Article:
The MeToo campaign has brought the issue of women's safety in the workplace to the fore after the outpouring of complaints against sexual harassment.
YouGov India, in consultation with Firstpost, recently conducted a pan-India survey of women — interviewing over 750 respondents — asking them a series of questions spanning the areas of sexual harassment in the workplace, the pay gap and the work-life balance. The exercise was conducted between 26 September and 5 October and employed a 26-question-long survey that covered respondents across 100 Indian cities. Firstpost serialised the findings pertaining to sexual harassment as a four-part series of infographics over course of the past week.
The following is a list of key findings from the survey:
- Over one in every four women (27 percent) claim to have heard a case of sexual harassment in their organisation. Furthermore, approximately 16 percent of the respondents admitted to having personally experienced harassment of this nature.
- It was also found that women who have never had a personal encounter with such an issue, tend to believe that they should look for support within the organisation, talking to a special body (if it exists) or a member of the HR team or even a superior. More than two-thirds of these women believe that the best thing to do is to report it to HR/management and insist on action.
- However, in reality, women who have personally suffered any kind of sexual harassment at work relied more on informal networks, primarily friends, for initial support; almost one in every four of these women said that the first person they spoke to was a friend.
- Similarly, when it came to taking advice on the matter, a significantly higher number of women indicated a reliance on friends rather than a formal channel and person with authority (like HR, special committees, anonymous groups or legal experts). At best, a superior in the office is someone they consulted.
- Only 29 percent of these women actually took help from HR/management to insist action was taken. Twenty-eight percent of the remaining took charge of the situation and either confronted the person directly, or sought help from an external source (like a lawyer, NGO, etc). A sizeable 39 percent however submitted to the situation and either changed their team, job or continued working nevertheless.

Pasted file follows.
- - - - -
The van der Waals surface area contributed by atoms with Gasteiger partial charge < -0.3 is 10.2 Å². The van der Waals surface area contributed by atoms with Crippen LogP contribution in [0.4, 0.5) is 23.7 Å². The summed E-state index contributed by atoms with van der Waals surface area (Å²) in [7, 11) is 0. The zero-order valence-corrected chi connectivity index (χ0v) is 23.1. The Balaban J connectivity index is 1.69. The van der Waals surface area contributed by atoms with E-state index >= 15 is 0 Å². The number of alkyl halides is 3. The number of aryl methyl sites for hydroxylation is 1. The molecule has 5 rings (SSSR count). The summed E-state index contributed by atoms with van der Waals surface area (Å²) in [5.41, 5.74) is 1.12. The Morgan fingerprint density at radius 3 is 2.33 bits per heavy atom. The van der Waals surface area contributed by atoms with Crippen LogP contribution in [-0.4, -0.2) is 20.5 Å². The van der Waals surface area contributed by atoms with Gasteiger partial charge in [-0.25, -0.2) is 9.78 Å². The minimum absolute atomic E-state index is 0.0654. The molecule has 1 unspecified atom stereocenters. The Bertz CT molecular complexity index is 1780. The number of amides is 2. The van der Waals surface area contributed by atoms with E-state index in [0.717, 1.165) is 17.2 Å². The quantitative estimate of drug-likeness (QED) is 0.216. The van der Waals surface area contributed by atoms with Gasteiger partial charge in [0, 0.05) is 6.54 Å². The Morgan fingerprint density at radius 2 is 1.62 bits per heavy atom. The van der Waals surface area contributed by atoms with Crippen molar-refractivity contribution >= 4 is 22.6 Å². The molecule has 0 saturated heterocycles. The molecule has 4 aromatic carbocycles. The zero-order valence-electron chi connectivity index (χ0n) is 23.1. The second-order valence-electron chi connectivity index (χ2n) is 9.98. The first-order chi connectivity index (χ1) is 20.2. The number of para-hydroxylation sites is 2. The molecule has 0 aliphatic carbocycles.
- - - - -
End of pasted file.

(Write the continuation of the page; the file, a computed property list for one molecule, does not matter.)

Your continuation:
- This indicates that while organisations should create formal structures and bodies to handle such incidents, fostering and encouraging personal relationships and trust within the company is also critical to be able to manage such incidents in a better way, and lend the right kind of support to the victim.
- It's also seen in the data that while 55 percent of these women have indicated their boss/client/upper management to be the offender, in a shade over third of these cases (34 percent), it was actually a male colleague. This suggests that such harassment is not necessarily always a result of a power trip, but it’s also happening at the same work- or hierarchy-level.
|Top incidents likely to be reported as sexual harassment|
|Inappropriate touching, including pinching, patting, rubbing, or purposefully brushing up against another person||73%|
|Making sexual comments about appearance, clothing, or body parts||67%|
|Sharing sexually inappropriate images or videos with co-workers||67%|
|Asking sexual questions, such as inquiries about someone's sexual history or their sexual orientation||63%|
|Making inappropriate/offensive gestures||60%|
|Making offensive comments about someone's sexual orientation or gender identity||59%|
|Telling lewd jokes, or sharing sexual anecdotes||56%|
|Staring inappropriately or in an offensive manner, or whistling||55%|
Infographics examining the responses of women from different age groups, city types, salary brackets and marital statuses can be viewed at the following links:
Updated Date: Oct 20, 2018 11:16 AM